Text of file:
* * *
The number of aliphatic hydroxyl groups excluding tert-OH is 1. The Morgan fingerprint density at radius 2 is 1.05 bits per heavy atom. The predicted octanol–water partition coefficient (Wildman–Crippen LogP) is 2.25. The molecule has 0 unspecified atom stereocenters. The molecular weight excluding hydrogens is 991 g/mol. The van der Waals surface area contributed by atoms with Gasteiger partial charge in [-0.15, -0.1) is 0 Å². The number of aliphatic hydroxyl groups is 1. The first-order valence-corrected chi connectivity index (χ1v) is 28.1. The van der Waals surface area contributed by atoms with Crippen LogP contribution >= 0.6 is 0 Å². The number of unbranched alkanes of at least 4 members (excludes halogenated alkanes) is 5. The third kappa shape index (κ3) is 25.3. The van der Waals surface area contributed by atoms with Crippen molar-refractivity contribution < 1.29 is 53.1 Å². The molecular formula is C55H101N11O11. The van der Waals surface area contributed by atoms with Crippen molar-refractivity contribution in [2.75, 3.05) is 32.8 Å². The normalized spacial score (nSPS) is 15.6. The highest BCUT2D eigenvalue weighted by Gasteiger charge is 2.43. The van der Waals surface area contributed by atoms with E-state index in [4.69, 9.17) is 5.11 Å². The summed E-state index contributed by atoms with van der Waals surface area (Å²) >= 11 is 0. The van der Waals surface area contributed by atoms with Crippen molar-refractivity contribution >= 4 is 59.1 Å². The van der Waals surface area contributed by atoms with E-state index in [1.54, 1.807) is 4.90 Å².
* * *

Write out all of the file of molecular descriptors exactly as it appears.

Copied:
The number of aliphatic hydroxyl groups excluding tert-OH is 1. The Morgan fingerprint density at radius 2 is 1.05 bits per heavy atom. The predicted octanol–water partition coefficient (Wildman–Crippen LogP) is 2.25. The molecule has 0 unspecified atom stereocenters. The molecular weight excluding hydrogens is 991 g/mol. The van der Waals surface area contributed by atoms with Gasteiger partial charge in [-0.15, -0.1) is 0 Å². The number of aliphatic hydroxyl groups is 1. The first-order valence-corrected chi connectivity index (χ1v) is 28.1. The van der Waals surface area contributed by atoms with Crippen LogP contribution >= 0.6 is 0 Å². The number of unbranched alkanes of at least 4 members (excludes halogenated alkanes) is 5. The third kappa shape index (κ3) is 25.3. The van der Waals surface area contributed by atoms with Crippen molar-refractivity contribution < 1.29 is 53.1 Å². The molecular formula is C55H101N11O11. The van der Waals surface area contributed by atoms with Crippen molar-refractivity contribution in [2.75, 3.05) is 32.8 Å². The normalized spacial score (nSPS) is 15.6. The highest BCUT2D eigenvalue weighted by Gasteiger charge is 2.43. The van der Waals surface area contributed by atoms with E-state index in [4.69, 9.17) is 5.11 Å². The summed E-state index contributed by atoms with van der Waals surface area (Å²) >= 11 is 0. The van der Waals surface area contributed by atoms with Crippen molar-refractivity contribution >= 4 is 59.1 Å². The van der Waals surface area contributed by atoms with E-state index in [1.54, 1.807) is 4.90 Å².